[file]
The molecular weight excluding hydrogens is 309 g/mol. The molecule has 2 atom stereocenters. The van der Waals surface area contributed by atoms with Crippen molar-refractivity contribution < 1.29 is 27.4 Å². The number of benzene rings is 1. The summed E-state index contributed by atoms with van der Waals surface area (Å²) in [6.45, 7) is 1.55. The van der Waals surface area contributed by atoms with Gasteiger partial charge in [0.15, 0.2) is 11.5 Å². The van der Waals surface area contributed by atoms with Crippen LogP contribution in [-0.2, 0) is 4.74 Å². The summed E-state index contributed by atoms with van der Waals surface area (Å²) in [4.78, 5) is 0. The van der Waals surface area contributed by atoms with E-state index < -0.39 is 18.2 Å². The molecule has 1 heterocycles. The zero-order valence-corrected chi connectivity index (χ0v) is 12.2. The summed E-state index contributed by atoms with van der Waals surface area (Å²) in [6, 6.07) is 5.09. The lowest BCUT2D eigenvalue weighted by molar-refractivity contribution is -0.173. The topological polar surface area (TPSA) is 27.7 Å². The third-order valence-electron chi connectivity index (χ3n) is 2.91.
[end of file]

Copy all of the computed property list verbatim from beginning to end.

The molecular weight excluding hydrogens is 309 g/mol. The molecule has 2 atom stereocenters. The van der Waals surface area contributed by atoms with Crippen molar-refractivity contribution < 1.29 is 27.4 Å². The number of benzene rings is 1. The summed E-state index contributed by atoms with van der Waals surface area (Å²) in [6.45, 7) is 1.55. The van der Waals surface area contributed by atoms with Gasteiger partial charge in [0.15, 0.2) is 11.5 Å². The van der Waals surface area contributed by atoms with Crippen LogP contribution in [-0.2, 0) is 4.74 Å². The summed E-state index contributed by atoms with van der Waals surface area (Å²) in [4.78, 5) is 0. The van der Waals surface area contributed by atoms with E-state index < -0.39 is 18.2 Å². The molecule has 1 heterocycles. The zero-order valence-corrected chi connectivity index (χ0v) is 12.2. The summed E-state index contributed by atoms with van der Waals surface area (Å²) in [6, 6.07) is 5.09. The lowest BCUT2D eigenvalue weighted by molar-refractivity contribution is -0.173. The topological polar surface area (TPSA) is 27.7 Å². The third-order valence-electron chi connectivity index (χ3n) is 2.91.